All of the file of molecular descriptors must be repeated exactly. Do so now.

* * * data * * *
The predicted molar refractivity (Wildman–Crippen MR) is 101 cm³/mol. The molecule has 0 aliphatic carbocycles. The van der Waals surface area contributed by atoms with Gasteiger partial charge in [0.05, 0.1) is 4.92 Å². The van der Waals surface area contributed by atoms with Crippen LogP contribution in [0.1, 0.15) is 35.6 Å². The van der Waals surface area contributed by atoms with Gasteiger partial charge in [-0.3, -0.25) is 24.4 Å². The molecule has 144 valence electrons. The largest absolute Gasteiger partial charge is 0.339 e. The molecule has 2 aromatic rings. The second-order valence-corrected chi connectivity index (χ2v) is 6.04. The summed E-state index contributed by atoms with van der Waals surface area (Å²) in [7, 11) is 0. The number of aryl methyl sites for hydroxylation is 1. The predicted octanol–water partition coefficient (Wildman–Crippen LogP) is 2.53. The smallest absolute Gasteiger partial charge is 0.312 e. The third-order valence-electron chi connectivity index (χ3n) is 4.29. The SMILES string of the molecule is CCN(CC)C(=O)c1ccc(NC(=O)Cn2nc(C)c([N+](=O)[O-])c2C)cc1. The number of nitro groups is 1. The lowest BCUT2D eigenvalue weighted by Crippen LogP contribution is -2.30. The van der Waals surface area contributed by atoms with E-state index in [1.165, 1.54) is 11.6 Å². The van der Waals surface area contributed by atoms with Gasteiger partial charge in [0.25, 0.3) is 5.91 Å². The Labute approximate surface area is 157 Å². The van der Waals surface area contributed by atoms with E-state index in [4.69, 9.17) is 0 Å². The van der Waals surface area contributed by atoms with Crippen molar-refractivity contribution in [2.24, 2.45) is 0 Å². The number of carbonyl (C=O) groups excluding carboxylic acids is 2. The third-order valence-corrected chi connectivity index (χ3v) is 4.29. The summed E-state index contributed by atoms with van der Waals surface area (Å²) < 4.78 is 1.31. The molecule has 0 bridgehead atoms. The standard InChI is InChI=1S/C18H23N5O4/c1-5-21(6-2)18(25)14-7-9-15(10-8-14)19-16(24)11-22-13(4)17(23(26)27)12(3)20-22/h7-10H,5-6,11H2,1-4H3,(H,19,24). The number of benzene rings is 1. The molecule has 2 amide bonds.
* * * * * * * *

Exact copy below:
The predicted molar refractivity (Wildman–Crippen MR) is 101 cm³/mol. The molecule has 0 aliphatic carbocycles. The van der Waals surface area contributed by atoms with Gasteiger partial charge in [0.05, 0.1) is 4.92 Å². The van der Waals surface area contributed by atoms with Crippen LogP contribution in [0.1, 0.15) is 35.6 Å². The van der Waals surface area contributed by atoms with Gasteiger partial charge in [-0.3, -0.25) is 24.4 Å². The molecule has 144 valence electrons. The largest absolute Gasteiger partial charge is 0.339 e. The molecule has 2 aromatic rings. The second-order valence-corrected chi connectivity index (χ2v) is 6.04. The summed E-state index contributed by atoms with van der Waals surface area (Å²) in [7, 11) is 0. The number of aryl methyl sites for hydroxylation is 1. The predicted octanol–water partition coefficient (Wildman–Crippen LogP) is 2.53. The smallest absolute Gasteiger partial charge is 0.312 e. The third-order valence-electron chi connectivity index (χ3n) is 4.29. The SMILES string of the molecule is CCN(CC)C(=O)c1ccc(NC(=O)Cn2nc(C)c([N+](=O)[O-])c2C)cc1. The number of nitro groups is 1. The lowest BCUT2D eigenvalue weighted by Crippen LogP contribution is -2.30. The van der Waals surface area contributed by atoms with E-state index in [1.165, 1.54) is 11.6 Å². The van der Waals surface area contributed by atoms with Gasteiger partial charge in [0.25, 0.3) is 5.91 Å². The Labute approximate surface area is 157 Å². The van der Waals surface area contributed by atoms with E-state index in [4.69, 9.17) is 0 Å². The van der Waals surface area contributed by atoms with Crippen molar-refractivity contribution in [2.24, 2.45) is 0 Å². The number of carbonyl (C=O) groups excluding carboxylic acids is 2. The third-order valence-corrected chi connectivity index (χ3v) is 4.29. The summed E-state index contributed by atoms with van der Waals surface area (Å²) < 4.78 is 1.31. The molecule has 0 bridgehead atoms. The standard InChI is InChI=1S/C18H23N5O4/c1-5-21(6-2)18(25)14-7-9-15(10-8-14)19-16(24)11-22-13(4)17(23(26)27)12(3)20-22/h7-10H,5-6,11H2,1-4H3,(H,19,24). The number of benzene rings is 1. The molecule has 2 amide bonds.